“Stay With Us”

25 He said to them, “How foolish you are, and how slow to believe all that the prophets have spoken! 26 Wasn’t it necessary for the Messiah to suffer these things and enter into his glory?” 27 Then beginning with Moses and all the Prophets, he interpreted for them the things concerning himself in all the Scriptures.

28 They came near the village where they were going, and he gave the impression that he was going farther. 29 But they urged him, “Stay with us, because it’s almost evening, and now the day is almost over.” So he went in to stay with them. Luke 24:25-29

Do you find it odd that two men wanted to spend more time with a Man who called them foolish and slow? I’m not sure about you, but when I get called names, I look for an “out” as soon as I can find one. Yet here is an account of two men inviting another man – Jesus – to stay at their home . . . after Jesus called both of them foolish and slow. (Granted, they didn’t know it was Jesus yet. . . but still.)

Luke 24:13-35 is a clinic on how to have honest conversations with outsiders.

Yes, Jesus calls them foolish and slow. He tells the truth. He calls it like it is. Though I don’t recommend calling people names, it is always right and wise to tell the truth. But Jesus didn’t stop at calling them out on their ignorance. He proceeded to tell them the beauty of what is theirs if they know and believe. Jesus didn’t just call them (truthful) names. He also told them how to have a relationship with God. He didn’t just tell them the Good News. He told them the truth about themselves.

We tend to do one or the other, don’t we? We like to call people names. We like to feel superior to other people. We like to call people out on their ignorance or stupidity. But rarely, if we are being honest, do we follow it up with Gospel explanation and love.

We also tend to help people see and know and feel the love of God in Christ. We want people to know this story. But we don’t help them see their need for it, or what needs to change as a result of receiving it. We don’t take the time to show them how they fit into the story of redemption. If we’re being honest, we tend to leave out the sharp edges when sharing.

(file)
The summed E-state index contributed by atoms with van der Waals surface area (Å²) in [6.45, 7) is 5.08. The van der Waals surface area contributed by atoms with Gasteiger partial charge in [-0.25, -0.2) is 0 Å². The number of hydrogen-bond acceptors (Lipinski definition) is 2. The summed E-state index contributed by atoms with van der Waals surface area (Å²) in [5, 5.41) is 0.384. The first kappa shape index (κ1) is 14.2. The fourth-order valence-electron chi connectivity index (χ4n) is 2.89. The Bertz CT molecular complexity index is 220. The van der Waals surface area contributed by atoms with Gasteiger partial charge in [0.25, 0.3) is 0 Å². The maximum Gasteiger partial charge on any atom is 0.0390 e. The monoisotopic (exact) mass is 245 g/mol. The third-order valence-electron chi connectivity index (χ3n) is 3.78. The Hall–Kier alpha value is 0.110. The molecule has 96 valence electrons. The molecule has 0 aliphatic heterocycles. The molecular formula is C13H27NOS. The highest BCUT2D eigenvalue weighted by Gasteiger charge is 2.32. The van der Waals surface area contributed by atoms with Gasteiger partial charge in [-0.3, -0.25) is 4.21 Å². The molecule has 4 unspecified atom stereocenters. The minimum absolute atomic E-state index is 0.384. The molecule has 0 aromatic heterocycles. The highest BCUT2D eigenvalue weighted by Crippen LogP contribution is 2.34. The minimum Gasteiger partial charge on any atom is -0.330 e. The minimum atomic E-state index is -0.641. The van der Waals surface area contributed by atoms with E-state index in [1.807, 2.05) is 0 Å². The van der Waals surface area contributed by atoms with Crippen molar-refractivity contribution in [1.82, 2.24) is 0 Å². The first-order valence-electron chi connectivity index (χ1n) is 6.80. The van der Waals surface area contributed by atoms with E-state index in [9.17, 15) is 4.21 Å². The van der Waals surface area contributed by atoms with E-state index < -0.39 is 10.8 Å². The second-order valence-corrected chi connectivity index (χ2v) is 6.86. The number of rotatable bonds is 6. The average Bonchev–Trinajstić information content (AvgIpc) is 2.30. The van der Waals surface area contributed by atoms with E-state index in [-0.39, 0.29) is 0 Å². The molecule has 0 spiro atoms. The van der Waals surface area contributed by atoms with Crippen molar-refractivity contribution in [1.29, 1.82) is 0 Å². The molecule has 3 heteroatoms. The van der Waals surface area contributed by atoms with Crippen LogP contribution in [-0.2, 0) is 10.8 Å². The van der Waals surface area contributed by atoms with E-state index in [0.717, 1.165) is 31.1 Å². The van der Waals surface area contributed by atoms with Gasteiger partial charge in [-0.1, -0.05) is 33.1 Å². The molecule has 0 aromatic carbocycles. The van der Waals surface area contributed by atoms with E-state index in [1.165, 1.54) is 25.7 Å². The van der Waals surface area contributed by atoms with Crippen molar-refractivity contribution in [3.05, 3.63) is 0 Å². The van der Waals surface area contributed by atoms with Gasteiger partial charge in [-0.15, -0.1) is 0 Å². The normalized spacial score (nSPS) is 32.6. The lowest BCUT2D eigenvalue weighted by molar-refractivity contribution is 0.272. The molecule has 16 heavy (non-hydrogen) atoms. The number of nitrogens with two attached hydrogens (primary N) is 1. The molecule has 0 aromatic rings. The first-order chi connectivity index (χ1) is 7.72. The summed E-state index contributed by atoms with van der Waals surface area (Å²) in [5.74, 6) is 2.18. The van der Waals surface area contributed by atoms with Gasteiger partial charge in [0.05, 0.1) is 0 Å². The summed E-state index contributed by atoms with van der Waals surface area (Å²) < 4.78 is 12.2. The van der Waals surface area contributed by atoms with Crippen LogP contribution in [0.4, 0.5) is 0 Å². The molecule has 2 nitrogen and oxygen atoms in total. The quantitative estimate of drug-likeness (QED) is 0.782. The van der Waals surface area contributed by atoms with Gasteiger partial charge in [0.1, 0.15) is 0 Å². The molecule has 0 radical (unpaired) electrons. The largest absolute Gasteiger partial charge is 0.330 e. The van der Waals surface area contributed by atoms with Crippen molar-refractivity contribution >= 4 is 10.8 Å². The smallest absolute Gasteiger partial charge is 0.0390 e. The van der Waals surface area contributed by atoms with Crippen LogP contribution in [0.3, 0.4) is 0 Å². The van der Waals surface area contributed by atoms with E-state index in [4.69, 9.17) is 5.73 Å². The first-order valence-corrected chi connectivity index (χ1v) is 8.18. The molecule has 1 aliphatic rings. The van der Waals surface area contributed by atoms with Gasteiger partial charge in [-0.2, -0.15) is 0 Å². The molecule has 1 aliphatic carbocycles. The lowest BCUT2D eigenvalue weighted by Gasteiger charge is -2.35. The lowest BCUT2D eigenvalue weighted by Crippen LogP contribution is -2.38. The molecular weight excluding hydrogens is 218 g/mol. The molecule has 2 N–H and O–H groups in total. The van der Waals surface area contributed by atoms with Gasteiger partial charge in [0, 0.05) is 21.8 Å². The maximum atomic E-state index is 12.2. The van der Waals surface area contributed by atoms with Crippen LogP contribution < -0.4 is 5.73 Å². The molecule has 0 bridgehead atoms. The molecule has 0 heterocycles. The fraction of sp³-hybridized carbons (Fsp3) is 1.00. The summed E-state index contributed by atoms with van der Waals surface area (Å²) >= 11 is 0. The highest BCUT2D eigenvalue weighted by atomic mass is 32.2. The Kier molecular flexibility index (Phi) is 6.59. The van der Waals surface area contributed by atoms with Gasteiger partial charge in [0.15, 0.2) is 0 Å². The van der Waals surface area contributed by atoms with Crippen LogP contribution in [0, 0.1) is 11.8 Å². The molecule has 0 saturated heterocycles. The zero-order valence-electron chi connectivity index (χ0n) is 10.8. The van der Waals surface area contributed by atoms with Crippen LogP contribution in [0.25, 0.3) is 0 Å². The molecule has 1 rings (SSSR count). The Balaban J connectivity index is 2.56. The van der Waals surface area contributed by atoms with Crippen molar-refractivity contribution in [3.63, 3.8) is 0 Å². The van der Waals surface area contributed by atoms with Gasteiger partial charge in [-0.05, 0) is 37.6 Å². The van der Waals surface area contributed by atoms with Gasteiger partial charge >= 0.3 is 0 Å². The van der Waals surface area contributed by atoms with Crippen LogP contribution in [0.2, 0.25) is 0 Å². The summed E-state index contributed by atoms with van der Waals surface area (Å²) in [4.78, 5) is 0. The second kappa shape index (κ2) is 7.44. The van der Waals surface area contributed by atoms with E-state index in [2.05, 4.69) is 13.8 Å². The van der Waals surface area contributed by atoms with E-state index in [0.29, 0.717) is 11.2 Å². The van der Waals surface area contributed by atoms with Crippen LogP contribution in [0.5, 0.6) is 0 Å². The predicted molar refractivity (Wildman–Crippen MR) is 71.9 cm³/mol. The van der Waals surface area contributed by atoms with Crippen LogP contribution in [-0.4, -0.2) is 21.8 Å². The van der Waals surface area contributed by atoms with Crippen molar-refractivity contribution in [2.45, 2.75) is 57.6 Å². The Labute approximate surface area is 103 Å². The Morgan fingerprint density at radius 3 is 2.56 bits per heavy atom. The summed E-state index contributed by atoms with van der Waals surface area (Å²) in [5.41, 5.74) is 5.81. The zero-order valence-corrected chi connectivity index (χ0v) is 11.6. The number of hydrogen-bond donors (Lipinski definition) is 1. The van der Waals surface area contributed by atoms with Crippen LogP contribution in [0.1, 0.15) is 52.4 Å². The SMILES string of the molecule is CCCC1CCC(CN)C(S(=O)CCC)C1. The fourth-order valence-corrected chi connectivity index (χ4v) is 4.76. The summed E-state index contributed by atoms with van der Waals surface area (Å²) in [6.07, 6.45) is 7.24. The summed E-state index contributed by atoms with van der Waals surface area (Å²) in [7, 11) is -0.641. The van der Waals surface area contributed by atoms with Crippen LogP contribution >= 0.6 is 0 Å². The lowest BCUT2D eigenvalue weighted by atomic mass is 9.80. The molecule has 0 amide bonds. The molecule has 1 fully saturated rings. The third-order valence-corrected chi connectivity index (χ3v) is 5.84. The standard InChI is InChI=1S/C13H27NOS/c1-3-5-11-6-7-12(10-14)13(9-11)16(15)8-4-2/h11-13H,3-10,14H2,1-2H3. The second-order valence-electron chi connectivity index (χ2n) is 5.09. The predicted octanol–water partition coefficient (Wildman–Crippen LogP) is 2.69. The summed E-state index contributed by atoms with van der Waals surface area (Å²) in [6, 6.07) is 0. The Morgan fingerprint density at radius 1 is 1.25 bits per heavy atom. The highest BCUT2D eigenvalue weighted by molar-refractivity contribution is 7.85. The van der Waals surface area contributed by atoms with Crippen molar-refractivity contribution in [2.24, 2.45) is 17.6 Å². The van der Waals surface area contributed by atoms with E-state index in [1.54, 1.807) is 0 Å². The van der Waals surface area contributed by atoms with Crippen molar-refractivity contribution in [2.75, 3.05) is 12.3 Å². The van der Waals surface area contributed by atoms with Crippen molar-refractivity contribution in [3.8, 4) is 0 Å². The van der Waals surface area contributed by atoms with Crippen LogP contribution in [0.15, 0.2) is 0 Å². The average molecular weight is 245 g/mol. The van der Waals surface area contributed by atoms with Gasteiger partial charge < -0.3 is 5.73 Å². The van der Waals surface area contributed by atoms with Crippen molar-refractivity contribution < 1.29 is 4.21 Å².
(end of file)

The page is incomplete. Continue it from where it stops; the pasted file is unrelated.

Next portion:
Jesus did both. He told the hard truth and He told how it was possible for them to be God’s beloved child.

I don’t know, but I wonder if unchurched or outsiders would be more compelled to be around believers if we implemented both? I wonder if many are turned off by church due to the fact that on one extreme we blast those who aren’t like us (“You foolish and slow idiots! Get with the program!”); and on the other extreme we present a shallow, light, and fluffy gospel that makes little “real” sense?

I am not sure. But I do find it super interesting that this Man (Jesus), who called them both foolish and slow was invited to stick around longer. They weren’t eager to lose Him. They weren’t looking for an excuse to move Him along. They pleaded with Him to stay. It was in the staying, mind you, that He revealed Himself to them.


Could it be that when our speech and tone and behavior compels outsiders to actually want to be around us that Jesus reveals Himself to them?

Not sure. But why not give it a try? Perhaps your edges are too sharp and you need to soften it with love and grace. Or, perhaps your edges are too smooth and you need to soften it with more truth and reality. Or perhaps you just need to be a friend to an outsider and love them for who and where they are, asking Jesus to help you lead them to where He wants them to be.

Not sure. But why not give it a try?